Gina: And so it sounds like it’s not just being defined by a single life event, but neither of being solely the helper or someone in need of help. That we’re all always part of a community where we may play both sides of that.
Jean: Exactly. Flower is about individuals’ stories and—and what they’ve gone through in life and their important moments. So, I want to honour that as well as be able to paint the big picture that we’re looking at a huge market and integrating a huge [12:00] goods and services market.
I can tighten it. Probably. [Everyone laughs.]
Natalia: It was great to hear it again because the other part is—and as much as how I love how you started with a question—you have a few additional questions, you know, like or like, little interjections, and the Pitch Makeover Tip for this episode I’d say is remember to balance. And what I mean by that is, you did a great job toward the end adding all of the—all of the different use cases. You mentioned, you know, like, patients, survivors. In some ways, it’s almost like find the symmetry again. Since you added there, you could probably cut a little bit out from the beginning; the intro and just leave it at the question, you know, as something that engages the audience, is approachable, and then all of those extra examples that you were providing—you already are going to be bringing them up in a more concrete way [13:00] toward the end. So that’ll probably save you ten seconds, it might be twenty, so you’ll get closer to the one minute pitch.
This week’s Pitch Makeover Tip is…remember to balance. And I’m leaving it somewhat open ended because balance is also important in not just in pitches, also in life [laughs].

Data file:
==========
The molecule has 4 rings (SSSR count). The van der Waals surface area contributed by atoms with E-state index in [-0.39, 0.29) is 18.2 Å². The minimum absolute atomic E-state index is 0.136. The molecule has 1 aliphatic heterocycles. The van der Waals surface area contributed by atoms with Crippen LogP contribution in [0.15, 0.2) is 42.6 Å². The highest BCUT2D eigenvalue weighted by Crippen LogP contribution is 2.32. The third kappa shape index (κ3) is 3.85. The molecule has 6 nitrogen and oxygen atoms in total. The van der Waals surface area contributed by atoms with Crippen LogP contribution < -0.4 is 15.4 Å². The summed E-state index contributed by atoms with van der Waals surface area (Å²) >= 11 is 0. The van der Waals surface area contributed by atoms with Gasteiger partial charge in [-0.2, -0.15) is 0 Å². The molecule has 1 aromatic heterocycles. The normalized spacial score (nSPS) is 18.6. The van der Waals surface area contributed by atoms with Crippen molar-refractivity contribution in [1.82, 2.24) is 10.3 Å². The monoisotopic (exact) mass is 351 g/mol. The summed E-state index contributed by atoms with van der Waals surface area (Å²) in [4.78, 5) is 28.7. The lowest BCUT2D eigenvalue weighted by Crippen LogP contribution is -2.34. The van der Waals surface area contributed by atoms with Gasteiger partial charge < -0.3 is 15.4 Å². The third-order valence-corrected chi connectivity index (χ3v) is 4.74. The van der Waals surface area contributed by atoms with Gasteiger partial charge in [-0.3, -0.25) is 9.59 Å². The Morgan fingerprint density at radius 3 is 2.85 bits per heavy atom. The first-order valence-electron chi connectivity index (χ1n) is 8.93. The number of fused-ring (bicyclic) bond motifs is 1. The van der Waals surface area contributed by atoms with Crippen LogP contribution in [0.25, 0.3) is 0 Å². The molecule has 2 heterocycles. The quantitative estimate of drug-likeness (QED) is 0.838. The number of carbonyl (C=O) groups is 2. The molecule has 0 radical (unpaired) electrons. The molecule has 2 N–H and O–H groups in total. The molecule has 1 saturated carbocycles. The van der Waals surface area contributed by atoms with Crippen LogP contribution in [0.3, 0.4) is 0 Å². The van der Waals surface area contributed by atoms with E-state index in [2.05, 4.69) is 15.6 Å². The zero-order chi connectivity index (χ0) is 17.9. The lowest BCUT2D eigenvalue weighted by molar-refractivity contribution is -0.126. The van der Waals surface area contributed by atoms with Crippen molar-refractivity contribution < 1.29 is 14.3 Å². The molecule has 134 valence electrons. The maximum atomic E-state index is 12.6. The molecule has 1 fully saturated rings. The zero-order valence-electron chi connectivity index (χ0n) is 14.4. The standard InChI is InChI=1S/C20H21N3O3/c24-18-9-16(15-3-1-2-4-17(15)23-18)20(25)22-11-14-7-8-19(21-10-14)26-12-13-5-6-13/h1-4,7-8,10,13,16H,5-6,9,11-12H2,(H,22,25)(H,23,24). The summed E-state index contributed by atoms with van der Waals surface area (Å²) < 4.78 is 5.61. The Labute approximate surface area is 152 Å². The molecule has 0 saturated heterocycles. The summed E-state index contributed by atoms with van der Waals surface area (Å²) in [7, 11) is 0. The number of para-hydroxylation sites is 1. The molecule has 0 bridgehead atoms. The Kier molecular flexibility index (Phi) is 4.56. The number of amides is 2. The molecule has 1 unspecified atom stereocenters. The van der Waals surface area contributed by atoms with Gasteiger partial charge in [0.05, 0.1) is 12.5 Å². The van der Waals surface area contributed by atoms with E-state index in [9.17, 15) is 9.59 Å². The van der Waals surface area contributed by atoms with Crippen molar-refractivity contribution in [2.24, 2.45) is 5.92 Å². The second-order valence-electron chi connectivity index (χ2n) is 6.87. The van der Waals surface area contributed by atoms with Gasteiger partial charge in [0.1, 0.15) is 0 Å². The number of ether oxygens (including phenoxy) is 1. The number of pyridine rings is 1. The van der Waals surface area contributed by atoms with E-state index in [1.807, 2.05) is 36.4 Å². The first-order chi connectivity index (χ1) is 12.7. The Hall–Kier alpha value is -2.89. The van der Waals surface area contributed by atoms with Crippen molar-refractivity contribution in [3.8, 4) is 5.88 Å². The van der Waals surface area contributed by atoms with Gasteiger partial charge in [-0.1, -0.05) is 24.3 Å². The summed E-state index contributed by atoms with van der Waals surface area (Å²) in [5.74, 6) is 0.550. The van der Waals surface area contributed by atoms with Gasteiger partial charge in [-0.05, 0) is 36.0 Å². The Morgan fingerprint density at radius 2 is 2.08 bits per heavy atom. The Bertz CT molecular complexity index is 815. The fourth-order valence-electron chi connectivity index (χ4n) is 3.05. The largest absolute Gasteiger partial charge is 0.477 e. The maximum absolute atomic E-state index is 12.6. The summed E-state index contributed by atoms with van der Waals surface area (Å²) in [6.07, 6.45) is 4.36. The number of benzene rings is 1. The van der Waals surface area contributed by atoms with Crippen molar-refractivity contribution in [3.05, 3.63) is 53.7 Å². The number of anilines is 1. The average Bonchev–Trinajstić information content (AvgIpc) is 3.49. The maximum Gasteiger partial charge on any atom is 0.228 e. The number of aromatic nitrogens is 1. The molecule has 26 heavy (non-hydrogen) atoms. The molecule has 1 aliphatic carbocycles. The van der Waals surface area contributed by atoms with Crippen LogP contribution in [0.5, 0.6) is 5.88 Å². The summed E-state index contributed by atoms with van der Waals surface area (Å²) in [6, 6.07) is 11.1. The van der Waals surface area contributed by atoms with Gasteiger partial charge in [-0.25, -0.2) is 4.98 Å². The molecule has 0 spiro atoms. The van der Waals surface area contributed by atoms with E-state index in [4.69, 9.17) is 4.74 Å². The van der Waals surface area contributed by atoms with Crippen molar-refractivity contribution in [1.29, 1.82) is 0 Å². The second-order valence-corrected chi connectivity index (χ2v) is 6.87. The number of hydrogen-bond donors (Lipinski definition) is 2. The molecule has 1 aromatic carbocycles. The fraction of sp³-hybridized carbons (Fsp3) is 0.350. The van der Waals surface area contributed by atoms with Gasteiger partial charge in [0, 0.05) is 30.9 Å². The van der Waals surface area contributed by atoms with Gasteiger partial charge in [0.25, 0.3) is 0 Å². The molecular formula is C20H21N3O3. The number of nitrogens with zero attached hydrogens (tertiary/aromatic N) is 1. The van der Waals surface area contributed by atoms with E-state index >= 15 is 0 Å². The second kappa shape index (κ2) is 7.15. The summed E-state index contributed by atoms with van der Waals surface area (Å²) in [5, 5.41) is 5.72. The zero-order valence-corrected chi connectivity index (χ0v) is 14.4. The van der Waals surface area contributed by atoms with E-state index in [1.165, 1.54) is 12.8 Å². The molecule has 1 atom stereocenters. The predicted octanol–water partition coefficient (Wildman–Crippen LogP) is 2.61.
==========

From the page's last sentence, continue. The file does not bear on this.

Gina: Next up is the Legal Minute with Mitzi Chang. Stay tuned after that for First Pitch.
The is the Pitch Makeover Legal Minute, we’re back with Mitzi Chang from Goodwin. We all know that relationships are hard. What are some common mistakes that entrepreneurs make, or how do you advise them, in terms of picking their team, especially when it comes to co-founders?
Mitzi: I think with co-founders, you know, through the years we’ve seen a lot of mistakes that founders and their co-founders have made with respect to not having clear understanding of each other’s role. Perhaps you know, what equity [14:00], or salary, someone is entitled to. All of that should be really thought through, discussed, made very clear, and should be documented to the extent that it makes sense and everybody wants it documented so that it is clear. So that if there is a dispute that comes on later on, you can go back and say, you know, “Well what did we agree to? How is it laid out in the documents? And to the extent that things change, let’s get that amended into our documents so that we know and there’s no dispute later on.”
Gina: Thanks, Mitzi!
Mitzi: Thank you!
Gina: This has been the Legal Minute on Pitch Makeover.
Now we’re back with Jean Miller Truelson and our segment First Pitch.
Gina: Tell us about your First Pitch.
Jean: My first pitch was actually to Pipeline Angels.